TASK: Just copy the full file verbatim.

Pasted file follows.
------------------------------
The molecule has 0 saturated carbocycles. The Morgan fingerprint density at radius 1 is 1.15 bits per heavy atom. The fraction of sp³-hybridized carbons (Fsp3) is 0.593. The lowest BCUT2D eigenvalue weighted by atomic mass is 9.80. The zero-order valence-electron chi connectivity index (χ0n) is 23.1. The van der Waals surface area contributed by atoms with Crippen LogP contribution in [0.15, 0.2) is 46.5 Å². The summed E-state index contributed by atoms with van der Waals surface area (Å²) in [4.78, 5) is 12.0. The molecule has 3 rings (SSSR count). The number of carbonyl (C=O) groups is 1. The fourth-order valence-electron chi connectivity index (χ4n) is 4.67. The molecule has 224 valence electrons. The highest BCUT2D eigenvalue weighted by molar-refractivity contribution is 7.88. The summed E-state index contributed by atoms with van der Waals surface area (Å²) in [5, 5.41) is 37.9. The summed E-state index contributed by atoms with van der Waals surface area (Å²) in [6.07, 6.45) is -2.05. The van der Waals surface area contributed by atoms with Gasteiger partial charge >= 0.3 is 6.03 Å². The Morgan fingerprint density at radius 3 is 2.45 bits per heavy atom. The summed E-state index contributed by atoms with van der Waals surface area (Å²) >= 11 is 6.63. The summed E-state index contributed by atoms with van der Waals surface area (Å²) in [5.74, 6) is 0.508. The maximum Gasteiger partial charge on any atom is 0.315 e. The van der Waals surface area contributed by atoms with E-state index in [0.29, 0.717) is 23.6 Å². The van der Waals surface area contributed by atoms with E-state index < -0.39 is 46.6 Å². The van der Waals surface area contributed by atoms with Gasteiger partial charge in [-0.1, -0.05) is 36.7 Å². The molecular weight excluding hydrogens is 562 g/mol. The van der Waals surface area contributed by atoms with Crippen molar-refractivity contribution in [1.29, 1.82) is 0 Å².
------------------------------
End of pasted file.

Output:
The molecule has 0 saturated carbocycles. The Morgan fingerprint density at radius 1 is 1.15 bits per heavy atom. The fraction of sp³-hybridized carbons (Fsp3) is 0.593. The lowest BCUT2D eigenvalue weighted by atomic mass is 9.80. The zero-order valence-electron chi connectivity index (χ0n) is 23.1. The van der Waals surface area contributed by atoms with Crippen LogP contribution in [0.15, 0.2) is 46.5 Å². The summed E-state index contributed by atoms with van der Waals surface area (Å²) in [4.78, 5) is 12.0. The molecule has 3 rings (SSSR count). The number of carbonyl (C=O) groups is 1. The fourth-order valence-electron chi connectivity index (χ4n) is 4.67. The molecule has 224 valence electrons. The highest BCUT2D eigenvalue weighted by molar-refractivity contribution is 7.88. The summed E-state index contributed by atoms with van der Waals surface area (Å²) in [5, 5.41) is 37.9. The summed E-state index contributed by atoms with van der Waals surface area (Å²) in [6.07, 6.45) is -2.05. The van der Waals surface area contributed by atoms with Gasteiger partial charge >= 0.3 is 6.03 Å². The Morgan fingerprint density at radius 3 is 2.45 bits per heavy atom. The summed E-state index contributed by atoms with van der Waals surface area (Å²) >= 11 is 6.63. The summed E-state index contributed by atoms with van der Waals surface area (Å²) in [5.74, 6) is 0.508. The maximum Gasteiger partial charge on any atom is 0.315 e. The van der Waals surface area contributed by atoms with E-state index in [0.29, 0.717) is 23.6 Å². The van der Waals surface area contributed by atoms with E-state index < -0.39 is 46.6 Å². The van der Waals surface area contributed by atoms with Gasteiger partial charge in [-0.1, -0.05) is 36.7 Å². The molecular weight excluding hydrogens is 562 g/mol. The van der Waals surface area contributed by atoms with Crippen molar-refractivity contribution in [1.29, 1.82) is 0 Å².